• Sleep on it. Don’t publish something at midnight, it’s a sure bet you’re slap happy and exhausted and that 10 mile long article on social prosperity is nowhere NEAR to being as compelling and engaging as you are currently deluding yourself into believing.
  • Finally, enjoy it! Write about what fascinates you. What you’re passionate about. Write about what you love. When you write about things that are important to you, it becomes clear to readers with every single new word they read, that what you’re saying is important to you. Therefore it becomes important to them!

There you have it. 8 ways to NOT repulse your readers and send them hot-footing it to the hills. How about you? Do you have any writer’s voodoo that you work on your readers to keep them hot for you and what you have to say? Are there any tidbits you can share with the rest of us on how you turn that first hesitant kiss into a full on make-out session? Do you have top secret ways to engage, engage, engage that you’re willing to come clean with? I’d love to hear them.

Warm regards,


Cori is a freelance ‘ghost’and the creative brains and dubious brawn behind her blog Big Girl Branding. She’d also like to note that ‘big’ does not mean what you think it means. It was meant to indicate being a grown up. Sigh… Of course you probably didn’t get that, and it totally loses its effect when she has to explain it. So I guess she’ll just have to put on her ‘big girl’ panties and deal with it. She’ll feel better about the whole misunderstanding though if you just visit her and say hello.

The BEST Way to Generate Lots of Comments on a Your Next Blog Post

Last week on my Photography Tips site we published a guest post titled Three Lenses Every Photographer Should Own.

The author of the guest post emailed me a few days later amazed at amazing amount of comments left on the post. While the average post on dPS gets a reasonable amount of comments this post is climbing up towards 200.

Why did it do so well in engaging readers?

There are a few reasons. The guest poster didn’t really set out to do any of them – but stumbled upon one of the best ways to get readers interacting on a blog post:

  1. He Expressed an Opinion – the post shares one persons opinion on which lenses each photographer should own. While the post itself did indicate that it was his own personal preference and that others would find other options more suited to their situations – whenever you express an opinion you’re going to get other people reacting with their own.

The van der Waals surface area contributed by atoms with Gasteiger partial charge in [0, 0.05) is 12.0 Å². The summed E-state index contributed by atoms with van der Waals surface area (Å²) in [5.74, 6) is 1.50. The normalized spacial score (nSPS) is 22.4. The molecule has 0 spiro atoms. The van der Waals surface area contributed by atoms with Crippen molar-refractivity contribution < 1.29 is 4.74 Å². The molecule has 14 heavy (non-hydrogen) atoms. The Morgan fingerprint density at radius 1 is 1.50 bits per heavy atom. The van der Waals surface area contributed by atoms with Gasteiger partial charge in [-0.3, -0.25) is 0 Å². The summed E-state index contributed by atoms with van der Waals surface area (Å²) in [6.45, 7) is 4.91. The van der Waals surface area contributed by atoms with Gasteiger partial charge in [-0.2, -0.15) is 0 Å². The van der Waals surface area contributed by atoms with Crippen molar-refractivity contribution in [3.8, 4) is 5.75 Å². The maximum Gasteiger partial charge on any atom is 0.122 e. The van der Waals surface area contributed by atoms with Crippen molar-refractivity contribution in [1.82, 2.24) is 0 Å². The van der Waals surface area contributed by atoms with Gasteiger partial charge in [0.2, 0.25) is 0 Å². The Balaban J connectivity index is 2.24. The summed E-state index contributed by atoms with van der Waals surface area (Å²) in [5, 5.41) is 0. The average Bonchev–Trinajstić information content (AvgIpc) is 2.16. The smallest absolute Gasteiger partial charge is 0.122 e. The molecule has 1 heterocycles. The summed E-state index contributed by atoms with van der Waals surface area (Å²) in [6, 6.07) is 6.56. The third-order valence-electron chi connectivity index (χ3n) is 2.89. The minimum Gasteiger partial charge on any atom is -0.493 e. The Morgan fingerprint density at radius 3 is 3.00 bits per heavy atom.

2. He Made a Claim – the title was key in generating this discussion. It made a claim that every photographer should own 3 lenses. I’m not sure how intentional this was but make this type of claim and you’ll almost always get a reaction because you’ll almost always have someone who doesn’t quite fit into what you’ve proposed – and they’ll want to tell you why. Write a post about ‘essentials’, or ‘the best’ or something ‘everyone’ should do – and you’ll generally get this type of response.
  3. He Invited a Response – the post finished by asking others what they’d include in their ‘must own’ category of lenses. This is the perfect invitation for an ongoing discussion.
  4. He Chose a Topic People Had Invested Heavily Into – the last thing I’d say about this topic is that he stumbled onto a topic for the post that readers had strong opinions about because they’d invested into the topic. Camera owners carefully research their lens purchases and put up considerable dollars to buy them. As a result they tend to feel quite strongly about their lenses and often feel the need to defend/explain their decisions.

Keep in mind that while when you write these types of posts you will almost always get a reaction from people that you need to be willing and ready to hear some strong opinions back – something that are not always easy to hear.

Lessons for Bloggers from ChatRoulette

chat-roulette.pngChatRoulette (warning: this is often NSFW) is a site that has caused a lot of buzz over the last week or so.

It’s a webcam site where you login to chat with complete strangers – you are randomly matched with a stranger and you both have the opportunity to find a new person to chat with at anytime.

People tend to quickly click, click, click through the people that they find matched with them until they find someone that they find ‘interesting’. Unless you do something a little interesting, wacky or happen to be an amazingly beautiful person – you tend to get passed over very quickly.

While much has been written about ChatRoulette and whether it is offensive, dangerous and moral – as I was spending a few minutes on it earlier in the week (where I must have been having a bad hair day because I was ignored by 99.9% of people I was matched with) it struck me that what I was watching was a visual of how people increasingly use the web.

Click, click, click.

  • They don’t stay till long – they’re always clicking
  • They are always looking for the next best thing
  • They only pause if they see something that is interesting, intriguing or completely relevant to them
  • They are ruthless
  • They are impulsive
  • They will judge what they see within a split second of arriving on a site
  • They rely upon instinct and first impressions

As bloggers – the reality is that people are making these kinds of calls about our blogs every day as they click through to them from different sources. The blank faces that you see scrolling past on ChatRoulette could be the faces of your readers – clicking onto your site, making a quick judgement about your site and what its worth and then in many cases moving on.